We have the pleasure of watching elephants in broad daylight in precious few places like Udawalawe, where they are habituated enough to be placid and tolerant of onlookers. Indeed, one can get rather spoiled in this particular Park, because even the birds are unafraid and will happily sit and pose for your clumsy photograph from inches away. At times, certain exhibitionist pachyderms even appear to put on a show for the gawking crowds:
But all is not paradise. Continue reading
Some colleagues at the Denver Museum of Nature & Science have started a series featuring conversations by female scientists called Skirts in Science. The goal is to make women in science more visible to students, especially young women and girls.
I had a lot of fun in this chat with Sarah Benson-Amram, now faculty at the University of Wyoming. Here is a brief window into our work:
Many thanks to Paula Cushing, Kimberly Evans, and Marta Lindsay for inviting us to be part of this great series. Check out their channel here.
Part 2 will have a discussion of how we came to do what we do. Stay tuned!
16 June 2014 – S. de Silva
A clear sunny day, Lucy and Mickey are off in the park with Sameera while Kumara and I stay behind to catch up on office work. It’s mid-morning when Sameera calls to tell us Walawe Kota is back! Walawe Kota is the nickname we’ve given the dwarf elephant of Uda Walawe. This would be at least the third year now. What’s more, he’s in musth and reportedly fighting another male. At first, the news is a bit confusing – there’s mention of a possible injury.
I’ve never seen him in the flesh though Kumara and Sameera have. I’ve only seen pictures and video clips, so I’m eager to try our luck. The park office reports he’s been spotted not far from the entrance, so we hop in our Jeep and dash off in hopes he’s still out in the open. Continue reading
By Michael Pardo, Cornell University
Monday, March 3, 2014
,  and their calves spotted at Teak Reservoir
Sometimes it’s easy to become so focused on elephants that I forget about the other fascinating creatures that share their habitat. This afternoon, we were watching , , and their calves at the edge of the Teak Reservoir when a large gaggle of tourist jeeps frightened them off.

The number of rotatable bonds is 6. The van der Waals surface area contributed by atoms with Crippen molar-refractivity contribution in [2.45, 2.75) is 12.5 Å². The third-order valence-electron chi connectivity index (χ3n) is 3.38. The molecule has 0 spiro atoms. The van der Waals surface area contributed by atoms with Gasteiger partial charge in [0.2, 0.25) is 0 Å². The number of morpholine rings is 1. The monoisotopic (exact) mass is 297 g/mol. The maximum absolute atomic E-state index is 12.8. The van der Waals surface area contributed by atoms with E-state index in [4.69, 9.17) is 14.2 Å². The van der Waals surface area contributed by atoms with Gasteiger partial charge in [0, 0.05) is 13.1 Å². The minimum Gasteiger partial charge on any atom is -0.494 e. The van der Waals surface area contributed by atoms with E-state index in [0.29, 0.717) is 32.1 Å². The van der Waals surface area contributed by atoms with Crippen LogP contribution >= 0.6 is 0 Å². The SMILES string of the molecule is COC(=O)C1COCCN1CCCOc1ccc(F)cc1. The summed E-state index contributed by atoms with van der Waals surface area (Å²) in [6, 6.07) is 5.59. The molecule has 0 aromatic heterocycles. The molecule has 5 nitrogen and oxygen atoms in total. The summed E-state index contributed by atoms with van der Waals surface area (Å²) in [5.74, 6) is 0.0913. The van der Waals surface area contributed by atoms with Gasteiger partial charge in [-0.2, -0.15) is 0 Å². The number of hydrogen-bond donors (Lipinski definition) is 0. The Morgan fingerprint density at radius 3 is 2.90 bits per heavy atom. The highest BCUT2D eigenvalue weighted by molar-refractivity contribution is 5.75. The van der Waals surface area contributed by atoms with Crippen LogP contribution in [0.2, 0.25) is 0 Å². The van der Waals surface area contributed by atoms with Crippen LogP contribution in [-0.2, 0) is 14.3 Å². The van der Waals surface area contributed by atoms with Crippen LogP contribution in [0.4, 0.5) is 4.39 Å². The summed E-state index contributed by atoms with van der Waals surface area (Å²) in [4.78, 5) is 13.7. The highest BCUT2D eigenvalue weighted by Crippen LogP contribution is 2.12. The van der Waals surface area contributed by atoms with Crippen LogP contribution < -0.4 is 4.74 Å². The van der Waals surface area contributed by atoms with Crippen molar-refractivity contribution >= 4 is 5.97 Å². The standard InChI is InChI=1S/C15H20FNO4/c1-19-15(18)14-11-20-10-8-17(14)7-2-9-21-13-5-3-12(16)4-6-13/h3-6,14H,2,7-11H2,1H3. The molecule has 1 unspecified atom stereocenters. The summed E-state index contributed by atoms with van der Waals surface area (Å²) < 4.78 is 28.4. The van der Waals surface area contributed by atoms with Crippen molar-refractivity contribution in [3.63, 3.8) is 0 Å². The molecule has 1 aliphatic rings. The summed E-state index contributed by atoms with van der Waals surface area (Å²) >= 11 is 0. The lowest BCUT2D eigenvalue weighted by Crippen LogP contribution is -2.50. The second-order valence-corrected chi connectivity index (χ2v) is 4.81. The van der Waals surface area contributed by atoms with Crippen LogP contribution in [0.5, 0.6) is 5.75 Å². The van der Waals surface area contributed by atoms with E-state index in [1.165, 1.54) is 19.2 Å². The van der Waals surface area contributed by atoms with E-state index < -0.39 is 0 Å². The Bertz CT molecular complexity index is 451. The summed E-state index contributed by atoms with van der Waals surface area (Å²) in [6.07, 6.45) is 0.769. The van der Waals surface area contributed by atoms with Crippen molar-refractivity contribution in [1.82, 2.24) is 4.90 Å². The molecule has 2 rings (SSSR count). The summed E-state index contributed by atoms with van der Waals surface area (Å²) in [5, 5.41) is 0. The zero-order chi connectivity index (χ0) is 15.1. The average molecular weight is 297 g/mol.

We decided to stay put for a few minutes after the tourists left, in the hope that the elephants might return. No such luck, but our patience was rewarded with something else. Continue reading
It was already a month ago I left Samburu! The last day was a memorable one…
We headed out after lunch. As it was my last day, I was still hoping to catch a glimpse of cats. I was hoping that we’d have a better chance being out in the afternoon.
It’s October, and the monsoon is in full force. As we wrote in an earlier post the elephants love mud. They’re just oversized piggies with big floppy ears. Here’s a video for your amusement:
Why do they love mud so much? As anyone who has seen or enjoyed a muddy spa retreat can tell you, it’s good for the skin and helps with thermoregulation. Because elephants don’t sweat, when it’s hot outside the evaporating mud cools them off. Rudyard Kipling so mischievously wrote in ‘The Elephant’s Child’:
‘Don’t you think the sun is very hot here?’ [says the Rock Python]
‘It is,’ said the Elephant’s Child, and before he thought what he was doing he schlooped up a schloop of mud from the banks of the great grey-green, greasy Limpopo, and slapped it on his head, where it made a cool schloopy-sloshy mud-cap all trickly behind his ears. Continue reading
This amazing image is a computer generated composite based on ultrasound scans of an elephant in the womb, taken for a BBC documentary (They also show a baby dolphin and dog, linked HERE). Here is what an actual ultrasound-based photograph looks like, taken at the Whipsnade Zoo. At just three months into the pregnancy, his little trunk is already visible! (Article linked HERE.)